Physiological Ecology of Elasmobranchs in the Gulf of Mexico and Northwestern Atlantic
Prohaska, Bianca Karoli (author)
Grubbs, R. Dean (professor directing dissertation)
Eckel, Lisa A. (university representative)
Travis, Joseph, 1953- (committee member)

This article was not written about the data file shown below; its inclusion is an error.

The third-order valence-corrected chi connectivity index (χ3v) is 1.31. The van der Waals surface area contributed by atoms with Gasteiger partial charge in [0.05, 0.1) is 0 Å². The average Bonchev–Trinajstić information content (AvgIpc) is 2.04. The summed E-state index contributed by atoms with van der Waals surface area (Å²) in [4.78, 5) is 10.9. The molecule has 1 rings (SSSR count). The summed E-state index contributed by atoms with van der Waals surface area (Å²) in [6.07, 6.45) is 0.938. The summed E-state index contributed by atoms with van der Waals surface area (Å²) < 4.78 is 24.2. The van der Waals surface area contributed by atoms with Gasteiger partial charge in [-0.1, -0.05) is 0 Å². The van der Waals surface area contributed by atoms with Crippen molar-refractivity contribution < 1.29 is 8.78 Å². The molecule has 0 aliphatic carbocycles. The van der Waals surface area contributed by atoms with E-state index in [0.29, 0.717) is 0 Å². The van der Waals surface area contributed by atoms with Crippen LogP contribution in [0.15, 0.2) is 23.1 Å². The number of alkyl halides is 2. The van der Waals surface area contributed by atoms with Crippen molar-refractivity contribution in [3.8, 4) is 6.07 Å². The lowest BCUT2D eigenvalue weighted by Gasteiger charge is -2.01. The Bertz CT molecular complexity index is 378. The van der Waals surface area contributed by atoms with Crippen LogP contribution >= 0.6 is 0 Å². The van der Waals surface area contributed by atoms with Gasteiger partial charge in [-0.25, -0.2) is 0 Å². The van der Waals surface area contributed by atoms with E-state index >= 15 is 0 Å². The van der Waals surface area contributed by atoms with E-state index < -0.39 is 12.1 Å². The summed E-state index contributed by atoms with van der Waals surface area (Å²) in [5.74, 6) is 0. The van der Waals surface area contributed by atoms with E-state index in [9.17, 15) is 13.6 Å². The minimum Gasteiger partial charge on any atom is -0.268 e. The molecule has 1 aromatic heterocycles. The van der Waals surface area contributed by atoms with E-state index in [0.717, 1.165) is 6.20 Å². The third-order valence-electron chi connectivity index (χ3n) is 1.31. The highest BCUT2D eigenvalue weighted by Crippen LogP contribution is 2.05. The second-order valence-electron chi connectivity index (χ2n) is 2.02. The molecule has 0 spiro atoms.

DuVal, Emily H. (committee member)
Burgess, Scott C (committee member)
Gelsleichter, James J. (committee member)
Florida State University (degree granting institution)
College of Arts and Sciences (degree granting college)
Department of Biological Science (degree granting department)